November 25, 2015
Follow up calls use to be the least favorite part of my job. It can be a lot of mental work to sit down with a list of phone numbers and make call after call after call. But, the more I started to make follow up calls the more I started to like them.
How else can an organization keep in touch with a large number of constituents in a short period of time? You might say I can reach thousands of donors via email, direct mail, or blogging (if you read an earlier post). I think those are great tools but none of them are as personal as a phone call. Before I go on don’t use phone follow up as your strongest platform for solicitation. Especially for your major gifts program it is important that you meet in person with your donors.
Before starting your phone follow up make sure you have all the information you will need to answer questions within immediate reach. Have all the phone numbers, names, donor statistics (do your research before your phone call), and program details. Then rehearse a few times what you are going to say. I have often found that it takes a few messages or conversations with a few donors before my message is really polished. It is important that you speak plainly. Do not try and be smarter or more articulate than you naturally are. Donors know when you are reading a scrip or if a message is not your own. Ask questions while you are on the phone don’t do all the talking. This is a great time to learn why someone gives to your organization, how they first found out about you. This kind of conversation helps your future solicitations because you know more about what interests a donor has.
If you have a really long list of people split it up. Get a few board members to help you make calls. Set aside time to make these calls. Plan ahead a few hours every day for a week or set aside an entire afternoon to make calls. One final pointer is a little bit corny, so forgive me, but I have found that it does make an actual difference. Donors can tell by the tone in your voice if you are smiling, frowning, or bored when you are on the phone. I am not sure what it is but if I am having a conversation with someone, especially after I have said the same thing 15 times before, a smile on my face creates a better message.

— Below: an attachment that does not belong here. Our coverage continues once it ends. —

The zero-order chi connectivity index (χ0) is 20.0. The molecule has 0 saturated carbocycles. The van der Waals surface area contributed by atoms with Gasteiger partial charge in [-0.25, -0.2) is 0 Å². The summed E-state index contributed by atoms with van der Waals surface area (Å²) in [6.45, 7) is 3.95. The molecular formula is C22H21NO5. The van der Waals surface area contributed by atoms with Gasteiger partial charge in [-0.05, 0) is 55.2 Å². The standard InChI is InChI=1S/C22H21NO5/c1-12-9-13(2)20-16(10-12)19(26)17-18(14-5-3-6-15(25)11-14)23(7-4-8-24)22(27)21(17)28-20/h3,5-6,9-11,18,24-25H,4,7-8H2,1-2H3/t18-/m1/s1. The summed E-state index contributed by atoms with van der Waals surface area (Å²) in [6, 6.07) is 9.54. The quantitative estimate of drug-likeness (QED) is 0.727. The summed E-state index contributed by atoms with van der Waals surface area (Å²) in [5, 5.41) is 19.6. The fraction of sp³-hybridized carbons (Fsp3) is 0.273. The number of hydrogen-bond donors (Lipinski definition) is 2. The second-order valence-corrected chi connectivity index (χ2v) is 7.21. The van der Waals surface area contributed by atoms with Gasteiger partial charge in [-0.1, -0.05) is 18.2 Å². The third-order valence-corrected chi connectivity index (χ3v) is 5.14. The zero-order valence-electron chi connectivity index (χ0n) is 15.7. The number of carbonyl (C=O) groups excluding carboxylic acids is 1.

January 26, 2015
Everyone is always looking for ways to grow their donor base so I thought I’d offer a few suggestions and tips that I’ve used myself. Feel free to add some of your own ideas. The first step would be to figure out what you mean when you say “donor base.” Are we talking about monthly donors or annual donors? If you want to grow your base you have to know what you are growing them to be.
- Send an appeal to lapsed donors from a year ago and invite them to get involved again. You can highlight a new project or just tell them you missed them.
- Ask your faithful donors if they could introduce you to some of their friends. I often let the volunteers, community advocates, and close donors know that if they ever want to introduce a friend of theirs to the organization that I am always available to give a tour or meet with them.
- Look at other similar organization’s annual reports or donor recognition publications.
- With local businesses I will often make sure I am watching the local news & skimming the paper for organizations that might be interested. I will often follow that up with a cold call or a letter.
- Get your “unsolicited gifts” and fringe givers to be involved more closely in the organization through a tour or event.
- An annual fundraising event can be a great way to bring in new donors.
- Chambers, Rotaries, networking groups, and other associations can be a great way to meet new business donors and individual major donors.
What does your organization do? Anything you’d like to add to the list? Leave a comment.
August 18, 2008
Have any of you heard this sentiment from a board member, “I’m not here to raise money?” What do you think of that? I’m always a little bit frustrated when board members say they will do anything for an organization except raise money. Yes, I certainly think they raise the profile of your organization in the community (last week’s post) as I wrote about last week, yes I think they help you understand how you are perceived in the community and can be invaluable in crafting your message. But, if they are not willing to raise any money what are they really doing?
I have often found that in terms of running programs and providing good services that board members traditionally cannot speak with much experience. Usually program staff can speak with more experience regarding their programs than anyone else. And if your board member is not there to support the mission or program of your organization or raise your community profile what is the board member there to do?
This is probably more of an opinion column than I usually write but I’m very curious what your thoughts are. What value outside of fundraising do your board member serve?